DOES THE DOCTRINE OF DIVINE DECREES ELIMINATE HUMAN WILL?
John MacArthur brought a second message this evening. This one was entitled Does the Doctrine of the Divine Decrees Eliminate Human Will? He took us through several passages (Isaiah 10, John 3, Acts 1-2, and Romans 9-11) which richly display that the Bible teaches the compatibility (or the concurrence) of God's sovereignty and human will. In addition, we must embrace evangelical duty: Our obligation to present Christ to everyone.
This is the big hurdle to get over for those who are new to Reformed theology.But it also remains a big dilemma for those who are familiar with Reformed theology. There are no short answers to it. The issue just doesn't go away.
Dr. MacArthur chose to address this issue with us in the form of a Bible study.
Isaiah 10:5 (NASV) reads: "Woe to Assyria, the rod of My anger, And the staff in whose hands is My indignation,"
How can woe be upon Assyria, when the nation (simultaneously) is the rod of God's anger? Israel is now called a "godless nation" (verse 6). God is sovereign: He grabs Assyria and says "you will be my instrument of fury against a godless people who have rejected me." Yet Assyria has absolutely no clue; they have no plan or desire to act as the agent of Jehovah (verse 7). Rather, it purposes to cut off many nations. In other words, for them, this is just another opportunity to grab more power by beating up on a neighbor (see verses 7-11).
And then, God plans to turn on Assyria. He will punish them for their acts and for their motives: "I will punish the fruit of the arrogant heart of the king of Assyria and the pomp of his haughtiness. For he has said, 'By the power of my hand and by my wisdom I did this'" (verses 12-13). Some explanation is provided by God in verse 15: "Is the axe to boast itself over the one who chops with it?" God is wielding Assyria like an ax.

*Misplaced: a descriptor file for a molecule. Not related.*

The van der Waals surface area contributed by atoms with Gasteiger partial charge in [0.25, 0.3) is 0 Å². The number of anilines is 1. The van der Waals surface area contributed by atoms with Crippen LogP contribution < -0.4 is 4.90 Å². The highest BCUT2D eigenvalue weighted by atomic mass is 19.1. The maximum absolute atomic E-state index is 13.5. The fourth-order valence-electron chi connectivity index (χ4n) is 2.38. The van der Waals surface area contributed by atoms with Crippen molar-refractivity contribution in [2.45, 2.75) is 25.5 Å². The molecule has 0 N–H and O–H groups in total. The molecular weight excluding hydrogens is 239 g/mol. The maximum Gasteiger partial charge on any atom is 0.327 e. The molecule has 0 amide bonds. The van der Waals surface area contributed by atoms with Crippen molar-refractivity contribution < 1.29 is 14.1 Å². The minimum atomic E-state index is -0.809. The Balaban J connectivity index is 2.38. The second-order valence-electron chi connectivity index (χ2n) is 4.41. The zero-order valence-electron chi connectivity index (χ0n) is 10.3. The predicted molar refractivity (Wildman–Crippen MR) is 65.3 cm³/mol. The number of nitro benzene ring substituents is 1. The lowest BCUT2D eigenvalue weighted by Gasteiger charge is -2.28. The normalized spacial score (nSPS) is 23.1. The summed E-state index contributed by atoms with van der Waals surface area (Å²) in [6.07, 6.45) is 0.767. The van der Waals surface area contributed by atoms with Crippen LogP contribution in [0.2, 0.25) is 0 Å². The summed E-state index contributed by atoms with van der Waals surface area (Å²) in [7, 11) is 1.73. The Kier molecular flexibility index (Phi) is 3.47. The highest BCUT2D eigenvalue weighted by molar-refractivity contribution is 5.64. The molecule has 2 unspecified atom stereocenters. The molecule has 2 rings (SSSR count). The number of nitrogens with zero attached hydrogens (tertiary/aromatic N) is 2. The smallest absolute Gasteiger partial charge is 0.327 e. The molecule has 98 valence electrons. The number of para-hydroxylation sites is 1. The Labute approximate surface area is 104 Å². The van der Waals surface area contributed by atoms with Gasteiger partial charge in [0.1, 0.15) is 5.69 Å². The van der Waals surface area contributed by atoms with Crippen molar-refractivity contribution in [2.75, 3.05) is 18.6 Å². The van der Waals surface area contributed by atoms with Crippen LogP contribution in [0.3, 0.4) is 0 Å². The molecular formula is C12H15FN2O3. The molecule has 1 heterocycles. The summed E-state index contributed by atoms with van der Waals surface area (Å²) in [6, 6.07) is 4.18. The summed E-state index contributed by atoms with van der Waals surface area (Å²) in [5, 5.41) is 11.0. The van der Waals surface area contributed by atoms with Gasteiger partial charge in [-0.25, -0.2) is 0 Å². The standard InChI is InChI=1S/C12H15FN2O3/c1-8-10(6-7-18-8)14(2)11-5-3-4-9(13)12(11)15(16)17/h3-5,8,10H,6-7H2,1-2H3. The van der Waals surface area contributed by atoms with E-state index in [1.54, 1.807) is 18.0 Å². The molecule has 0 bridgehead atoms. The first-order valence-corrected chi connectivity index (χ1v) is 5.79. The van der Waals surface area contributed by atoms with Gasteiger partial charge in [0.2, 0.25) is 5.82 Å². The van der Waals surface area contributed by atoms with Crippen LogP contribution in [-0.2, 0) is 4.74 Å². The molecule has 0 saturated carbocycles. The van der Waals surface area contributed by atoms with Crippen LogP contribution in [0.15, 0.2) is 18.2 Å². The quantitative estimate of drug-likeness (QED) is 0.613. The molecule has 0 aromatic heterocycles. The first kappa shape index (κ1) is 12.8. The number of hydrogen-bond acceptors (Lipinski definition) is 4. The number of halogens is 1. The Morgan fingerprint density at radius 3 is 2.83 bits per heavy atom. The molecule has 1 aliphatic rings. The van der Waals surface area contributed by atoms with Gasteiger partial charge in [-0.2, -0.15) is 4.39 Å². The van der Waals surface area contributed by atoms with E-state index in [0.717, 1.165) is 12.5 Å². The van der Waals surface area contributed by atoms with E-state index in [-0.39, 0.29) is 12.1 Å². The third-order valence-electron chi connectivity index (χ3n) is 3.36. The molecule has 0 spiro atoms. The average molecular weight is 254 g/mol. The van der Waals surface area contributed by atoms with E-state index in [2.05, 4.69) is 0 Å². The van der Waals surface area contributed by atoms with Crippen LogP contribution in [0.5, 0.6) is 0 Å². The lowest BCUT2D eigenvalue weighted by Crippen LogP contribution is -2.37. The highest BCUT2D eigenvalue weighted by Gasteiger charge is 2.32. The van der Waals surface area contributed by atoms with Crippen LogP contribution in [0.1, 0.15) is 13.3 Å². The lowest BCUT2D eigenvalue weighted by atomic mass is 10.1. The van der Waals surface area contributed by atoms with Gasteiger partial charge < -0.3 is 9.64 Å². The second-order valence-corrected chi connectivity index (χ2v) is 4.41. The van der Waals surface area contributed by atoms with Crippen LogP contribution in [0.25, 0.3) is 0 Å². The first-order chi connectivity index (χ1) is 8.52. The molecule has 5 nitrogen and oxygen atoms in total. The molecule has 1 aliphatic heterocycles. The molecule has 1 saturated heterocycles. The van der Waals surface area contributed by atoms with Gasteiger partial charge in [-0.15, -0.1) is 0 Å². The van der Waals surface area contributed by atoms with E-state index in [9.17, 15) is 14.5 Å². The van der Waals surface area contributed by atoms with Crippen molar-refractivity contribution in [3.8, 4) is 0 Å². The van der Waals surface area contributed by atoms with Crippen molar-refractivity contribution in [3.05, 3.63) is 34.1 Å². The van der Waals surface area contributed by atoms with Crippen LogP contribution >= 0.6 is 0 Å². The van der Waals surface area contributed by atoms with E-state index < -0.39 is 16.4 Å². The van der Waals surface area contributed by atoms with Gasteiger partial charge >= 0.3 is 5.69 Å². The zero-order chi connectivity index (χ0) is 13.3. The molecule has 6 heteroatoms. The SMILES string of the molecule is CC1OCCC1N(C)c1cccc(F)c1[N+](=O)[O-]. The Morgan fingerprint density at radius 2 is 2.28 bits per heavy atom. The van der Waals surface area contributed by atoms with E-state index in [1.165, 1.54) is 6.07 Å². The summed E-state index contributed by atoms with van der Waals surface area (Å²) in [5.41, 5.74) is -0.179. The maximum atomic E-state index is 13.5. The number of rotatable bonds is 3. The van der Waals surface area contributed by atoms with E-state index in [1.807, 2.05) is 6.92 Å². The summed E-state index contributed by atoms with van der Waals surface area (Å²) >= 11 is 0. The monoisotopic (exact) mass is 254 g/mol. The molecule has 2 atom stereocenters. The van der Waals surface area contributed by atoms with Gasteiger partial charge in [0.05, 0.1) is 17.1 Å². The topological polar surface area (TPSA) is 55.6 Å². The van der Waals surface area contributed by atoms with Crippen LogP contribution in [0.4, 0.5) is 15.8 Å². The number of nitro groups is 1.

In this passage, we see the concurrence of divine sovereignty and human will negatively: God will hold every person accountable for every evil act they commit, and God is sovereign over those acts.
Jesus knew what Nicodemus was thinking (see John 2:23-25), so he answers Nicodemus' real question: "Truly, truly, I say to you, unless one is born again he cannot see the kingdom of God" (John 3:3). Jesus' point is that just as you could not create your own physical birth, so are you unable, Nicodemus, of producing spiritual life. Flesh can only produce flesh. We are absolutely dependent on a spiritual work of God.
Nicodemus wants to know how he can affect this new birth: "How can a man be born when he is old? He cannot enter a second time into his mother's womb and be born, can he?" (John 3:4). Jesus' point is that this is a miracle; there is no way Nicodemus can do it. This is pure divine sovereignty. Jump down to John 3:27, "A man can receive nothing unless it has been given him from heaven." You must plead for God to give you life.
"Be Merciful to Me, A sinner"
Dr. MacArthur told the story of his visiting a man dying of AIDS; he was a leader in the gay pride movement. The man said, "What can I do to be saved?" John replied, "You can do nothing. But you can beat your chest like the publican and say 'God, be merciful to me, a sinner.'" That's exactly what the man did, and then John prayed that God would be merciful to him. (In the weeks to come, this man shared the gospel with everyone who came to visit him.)
JOHN 3 AGAIN
Yet, there is a human being commanded to believe. Those who believe escape judgment. Others are under judgment (John 3:15-18).